5. its a fact that JFK said "ich bin ein berliner", which, in germany is a type of doughnut. he should have said "ich bin berliner" to show support the people of that city. sorry i do not know the german for i pay road tax, but i do support the cause.

  6. @Victor - thanks for the comment, but, oh dear! You've believed the urban myth! (Not that I ever did of course. Ahem.)

    JFK did indeed say 'Ich bin ein Berliner', but what the post says is that this is NOT a mistake. It's exactly what he meant and what he should have said. Chase up my links and you'll see the explanations, on Wikipedia and on www.snopes.com.

    In brief, 'Ich bin Berliner' means 'I come from Berlin'; 'Ich bin ein Berliner' means the same thing, but metaphorically. As JFK manifestly did not come from Berlin, 'Ich bin Berliner' would have been wrong. The business about jam doughnuts is a bit of a smokescreen, if you can have a smokescreen of doughnuts.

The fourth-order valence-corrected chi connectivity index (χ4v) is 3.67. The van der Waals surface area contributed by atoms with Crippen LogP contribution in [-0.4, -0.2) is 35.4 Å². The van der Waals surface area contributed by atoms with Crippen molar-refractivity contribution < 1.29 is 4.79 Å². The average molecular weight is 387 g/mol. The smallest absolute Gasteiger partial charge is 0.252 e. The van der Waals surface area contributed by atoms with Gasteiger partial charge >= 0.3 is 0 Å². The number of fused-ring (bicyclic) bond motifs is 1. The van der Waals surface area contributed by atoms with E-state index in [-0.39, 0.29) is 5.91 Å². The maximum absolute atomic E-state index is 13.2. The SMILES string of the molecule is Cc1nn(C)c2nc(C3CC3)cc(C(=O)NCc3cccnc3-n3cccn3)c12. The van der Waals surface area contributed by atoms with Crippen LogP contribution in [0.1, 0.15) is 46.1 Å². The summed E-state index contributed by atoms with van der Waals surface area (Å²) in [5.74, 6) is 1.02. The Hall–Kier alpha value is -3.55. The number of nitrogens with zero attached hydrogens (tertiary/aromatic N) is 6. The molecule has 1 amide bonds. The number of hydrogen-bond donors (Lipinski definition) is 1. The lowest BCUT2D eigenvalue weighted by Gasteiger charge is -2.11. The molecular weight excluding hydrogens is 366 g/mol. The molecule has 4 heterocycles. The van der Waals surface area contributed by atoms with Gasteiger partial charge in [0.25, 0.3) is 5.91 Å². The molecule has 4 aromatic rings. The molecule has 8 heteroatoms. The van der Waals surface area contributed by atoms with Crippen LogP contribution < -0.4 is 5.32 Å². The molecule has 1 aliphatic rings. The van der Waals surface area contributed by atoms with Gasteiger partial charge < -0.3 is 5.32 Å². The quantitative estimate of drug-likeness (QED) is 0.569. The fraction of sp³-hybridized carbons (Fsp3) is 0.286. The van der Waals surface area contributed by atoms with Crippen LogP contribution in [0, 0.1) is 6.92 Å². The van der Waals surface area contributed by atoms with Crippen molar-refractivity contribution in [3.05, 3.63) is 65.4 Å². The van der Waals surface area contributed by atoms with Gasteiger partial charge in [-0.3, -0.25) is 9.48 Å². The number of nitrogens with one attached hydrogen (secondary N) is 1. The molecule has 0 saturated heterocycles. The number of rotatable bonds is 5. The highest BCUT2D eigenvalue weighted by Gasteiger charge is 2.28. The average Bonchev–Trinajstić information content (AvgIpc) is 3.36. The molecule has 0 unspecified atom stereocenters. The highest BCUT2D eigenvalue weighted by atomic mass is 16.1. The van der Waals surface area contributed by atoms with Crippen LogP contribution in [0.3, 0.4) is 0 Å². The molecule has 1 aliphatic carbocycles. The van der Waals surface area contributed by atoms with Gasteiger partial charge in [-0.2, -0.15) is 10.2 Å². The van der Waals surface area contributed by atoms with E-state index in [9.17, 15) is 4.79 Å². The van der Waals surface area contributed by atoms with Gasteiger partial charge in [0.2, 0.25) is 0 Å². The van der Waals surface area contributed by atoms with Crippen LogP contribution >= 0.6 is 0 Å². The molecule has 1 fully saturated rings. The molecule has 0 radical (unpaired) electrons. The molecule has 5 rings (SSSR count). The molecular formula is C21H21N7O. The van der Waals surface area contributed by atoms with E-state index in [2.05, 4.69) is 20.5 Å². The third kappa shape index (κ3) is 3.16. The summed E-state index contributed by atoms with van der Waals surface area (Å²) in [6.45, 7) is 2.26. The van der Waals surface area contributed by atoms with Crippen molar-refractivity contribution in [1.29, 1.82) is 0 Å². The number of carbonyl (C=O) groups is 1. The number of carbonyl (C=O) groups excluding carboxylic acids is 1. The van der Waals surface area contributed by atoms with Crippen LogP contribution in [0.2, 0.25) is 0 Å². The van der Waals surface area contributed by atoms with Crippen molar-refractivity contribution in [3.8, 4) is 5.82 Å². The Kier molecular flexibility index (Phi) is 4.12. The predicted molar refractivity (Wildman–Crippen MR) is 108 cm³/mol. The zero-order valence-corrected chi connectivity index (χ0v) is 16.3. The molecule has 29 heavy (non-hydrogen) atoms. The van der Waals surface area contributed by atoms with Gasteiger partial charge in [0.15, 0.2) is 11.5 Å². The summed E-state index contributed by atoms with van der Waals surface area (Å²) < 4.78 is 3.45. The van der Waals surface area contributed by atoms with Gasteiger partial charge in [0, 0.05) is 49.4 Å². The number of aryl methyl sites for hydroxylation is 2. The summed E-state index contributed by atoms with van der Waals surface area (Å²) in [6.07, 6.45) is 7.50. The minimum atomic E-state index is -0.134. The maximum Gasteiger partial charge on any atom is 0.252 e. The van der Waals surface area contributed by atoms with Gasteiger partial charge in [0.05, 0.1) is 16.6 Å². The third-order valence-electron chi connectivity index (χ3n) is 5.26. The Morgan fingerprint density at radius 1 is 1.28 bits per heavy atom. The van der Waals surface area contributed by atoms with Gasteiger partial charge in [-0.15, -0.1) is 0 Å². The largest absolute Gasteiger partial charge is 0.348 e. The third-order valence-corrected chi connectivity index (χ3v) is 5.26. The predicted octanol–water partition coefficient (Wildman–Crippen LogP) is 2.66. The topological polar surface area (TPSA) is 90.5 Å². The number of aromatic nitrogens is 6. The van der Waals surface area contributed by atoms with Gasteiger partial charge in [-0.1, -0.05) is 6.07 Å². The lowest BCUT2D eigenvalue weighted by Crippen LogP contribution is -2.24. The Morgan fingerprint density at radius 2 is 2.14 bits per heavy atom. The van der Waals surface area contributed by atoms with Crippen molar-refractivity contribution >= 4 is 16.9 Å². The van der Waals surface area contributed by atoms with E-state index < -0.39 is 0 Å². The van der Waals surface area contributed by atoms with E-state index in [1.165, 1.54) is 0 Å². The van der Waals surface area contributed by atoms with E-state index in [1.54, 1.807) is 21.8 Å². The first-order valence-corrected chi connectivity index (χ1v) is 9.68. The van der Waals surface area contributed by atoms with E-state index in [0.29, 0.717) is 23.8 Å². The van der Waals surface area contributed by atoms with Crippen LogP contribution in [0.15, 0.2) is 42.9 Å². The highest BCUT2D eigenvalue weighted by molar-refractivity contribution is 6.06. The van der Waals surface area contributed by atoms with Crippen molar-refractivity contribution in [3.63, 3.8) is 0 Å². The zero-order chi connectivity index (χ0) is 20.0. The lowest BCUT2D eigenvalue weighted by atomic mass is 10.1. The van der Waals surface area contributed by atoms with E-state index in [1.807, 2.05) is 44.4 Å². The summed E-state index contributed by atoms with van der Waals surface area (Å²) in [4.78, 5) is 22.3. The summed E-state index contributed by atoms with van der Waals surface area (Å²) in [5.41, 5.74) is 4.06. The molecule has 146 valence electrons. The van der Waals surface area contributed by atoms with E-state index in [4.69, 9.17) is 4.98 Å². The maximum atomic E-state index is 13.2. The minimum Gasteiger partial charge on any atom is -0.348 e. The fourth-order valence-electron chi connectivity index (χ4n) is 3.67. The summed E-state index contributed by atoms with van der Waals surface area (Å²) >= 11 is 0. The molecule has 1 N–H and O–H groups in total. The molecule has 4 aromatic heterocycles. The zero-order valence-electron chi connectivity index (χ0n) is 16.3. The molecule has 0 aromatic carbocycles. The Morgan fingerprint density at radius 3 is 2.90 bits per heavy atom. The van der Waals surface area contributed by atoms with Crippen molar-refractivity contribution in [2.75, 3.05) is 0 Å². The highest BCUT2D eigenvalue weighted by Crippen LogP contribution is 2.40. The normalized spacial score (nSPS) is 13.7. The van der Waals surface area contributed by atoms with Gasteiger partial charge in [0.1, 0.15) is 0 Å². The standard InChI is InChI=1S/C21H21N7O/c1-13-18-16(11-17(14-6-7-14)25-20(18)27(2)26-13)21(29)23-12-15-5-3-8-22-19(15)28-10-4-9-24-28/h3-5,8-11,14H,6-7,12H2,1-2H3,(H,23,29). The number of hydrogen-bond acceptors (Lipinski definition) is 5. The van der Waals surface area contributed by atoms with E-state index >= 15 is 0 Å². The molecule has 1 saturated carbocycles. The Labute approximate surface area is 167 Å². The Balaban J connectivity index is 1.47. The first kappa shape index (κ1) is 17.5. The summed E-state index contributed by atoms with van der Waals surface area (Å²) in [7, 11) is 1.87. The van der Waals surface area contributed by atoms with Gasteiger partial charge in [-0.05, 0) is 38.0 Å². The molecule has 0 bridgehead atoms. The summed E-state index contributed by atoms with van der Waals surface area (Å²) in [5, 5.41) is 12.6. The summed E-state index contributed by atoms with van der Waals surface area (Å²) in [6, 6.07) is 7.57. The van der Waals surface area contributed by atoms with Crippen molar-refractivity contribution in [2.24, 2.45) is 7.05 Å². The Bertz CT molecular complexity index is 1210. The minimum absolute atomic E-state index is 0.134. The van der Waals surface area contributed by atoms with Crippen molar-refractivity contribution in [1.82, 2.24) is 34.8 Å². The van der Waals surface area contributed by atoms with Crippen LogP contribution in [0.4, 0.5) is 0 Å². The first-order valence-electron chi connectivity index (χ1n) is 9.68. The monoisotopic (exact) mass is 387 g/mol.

The whole urban myth seems to have stemmed from a Len Deighton novel in the 1980s, and a comment in it by a character that the New York Times took as fact.

    Of course, if you can find a contemporary 1960s reference in German to JFK's supposed mistake, then we'll happily believe you!

  7. bugger. looks like i will have to forget about JFK and concentrate on the doughnuts. so what were the captains crew called then. no roger the cabin boy, no seaman staines. just what i need, more dissapointment.

  8. If it's any consolation, I completely bought that urban myth about endowment mortgages twenty years ago...

  9. I'm German, so let me help out with the JFK issue. "Ich bin ein Berliner" is the correct way to say "I am a citizen of Berlin", but since "Berliner" is also a type of jam doughnut you can also faceteously read it to mean "I am a doughnut". "Ich bin Berliner" is grammatically incorrect German, pretty much the equivalent of saying "I am New Yorker".

    Note that the word "Berliner" for the doughnut is actually a short form of "Berliner Pfannkuchen", which means "Berlin pancake", where "Berliner" is an adjective. Analogous to "Frankfurter Wuerstchen" (Frankfurt sausages, or sausages from Frankfurt).